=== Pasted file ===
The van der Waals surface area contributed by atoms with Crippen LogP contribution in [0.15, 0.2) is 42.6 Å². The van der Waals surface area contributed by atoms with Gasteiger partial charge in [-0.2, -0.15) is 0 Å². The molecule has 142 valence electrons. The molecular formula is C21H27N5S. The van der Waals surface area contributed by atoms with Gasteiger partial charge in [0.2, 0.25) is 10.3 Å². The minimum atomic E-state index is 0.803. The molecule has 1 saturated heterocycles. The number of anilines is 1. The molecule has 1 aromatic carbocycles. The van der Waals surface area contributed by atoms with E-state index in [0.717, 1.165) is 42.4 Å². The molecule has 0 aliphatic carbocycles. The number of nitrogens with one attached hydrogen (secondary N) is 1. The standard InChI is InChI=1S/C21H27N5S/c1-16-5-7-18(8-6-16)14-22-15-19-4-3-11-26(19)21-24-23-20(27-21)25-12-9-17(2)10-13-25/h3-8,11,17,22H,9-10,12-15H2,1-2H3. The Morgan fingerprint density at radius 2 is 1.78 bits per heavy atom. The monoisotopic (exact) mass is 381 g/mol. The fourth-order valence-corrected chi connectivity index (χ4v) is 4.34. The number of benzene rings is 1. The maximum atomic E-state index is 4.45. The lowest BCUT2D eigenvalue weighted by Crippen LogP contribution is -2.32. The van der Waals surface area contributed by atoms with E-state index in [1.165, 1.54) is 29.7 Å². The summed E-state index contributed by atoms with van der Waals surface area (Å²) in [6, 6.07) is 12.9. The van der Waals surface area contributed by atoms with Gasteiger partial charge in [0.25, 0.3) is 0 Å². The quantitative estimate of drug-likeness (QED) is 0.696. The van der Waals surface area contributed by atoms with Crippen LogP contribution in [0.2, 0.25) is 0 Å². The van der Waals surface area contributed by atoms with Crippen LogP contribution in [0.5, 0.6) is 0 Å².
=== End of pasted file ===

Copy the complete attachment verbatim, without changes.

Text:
The van der Waals surface area contributed by atoms with Crippen LogP contribution in [0.15, 0.2) is 42.6 Å². The van der Waals surface area contributed by atoms with Gasteiger partial charge in [-0.2, -0.15) is 0 Å². The molecule has 142 valence electrons. The molecular formula is C21H27N5S. The van der Waals surface area contributed by atoms with Gasteiger partial charge in [0.2, 0.25) is 10.3 Å². The minimum atomic E-state index is 0.803. The molecule has 1 saturated heterocycles. The number of anilines is 1. The molecule has 1 aromatic carbocycles. The van der Waals surface area contributed by atoms with E-state index in [0.717, 1.165) is 42.4 Å². The molecule has 0 aliphatic carbocycles. The number of nitrogens with one attached hydrogen (secondary N) is 1. The standard InChI is InChI=1S/C21H27N5S/c1-16-5-7-18(8-6-16)14-22-15-19-4-3-11-26(19)21-24-23-20(27-21)25-12-9-17(2)10-13-25/h3-8,11,17,22H,9-10,12-15H2,1-2H3. The Morgan fingerprint density at radius 2 is 1.78 bits per heavy atom. The monoisotopic (exact) mass is 381 g/mol. The fourth-order valence-corrected chi connectivity index (χ4v) is 4.34. The number of benzene rings is 1. The maximum atomic E-state index is 4.45. The lowest BCUT2D eigenvalue weighted by Crippen LogP contribution is -2.32. The van der Waals surface area contributed by atoms with E-state index in [1.165, 1.54) is 29.7 Å². The summed E-state index contributed by atoms with van der Waals surface area (Å²) in [6, 6.07) is 12.9. The van der Waals surface area contributed by atoms with Gasteiger partial charge in [0.25, 0.3) is 0 Å². The quantitative estimate of drug-likeness (QED) is 0.696. The van der Waals surface area contributed by atoms with Crippen LogP contribution in [0.2, 0.25) is 0 Å². The van der Waals surface area contributed by atoms with Crippen LogP contribution in [0.5, 0.6) is 0 Å².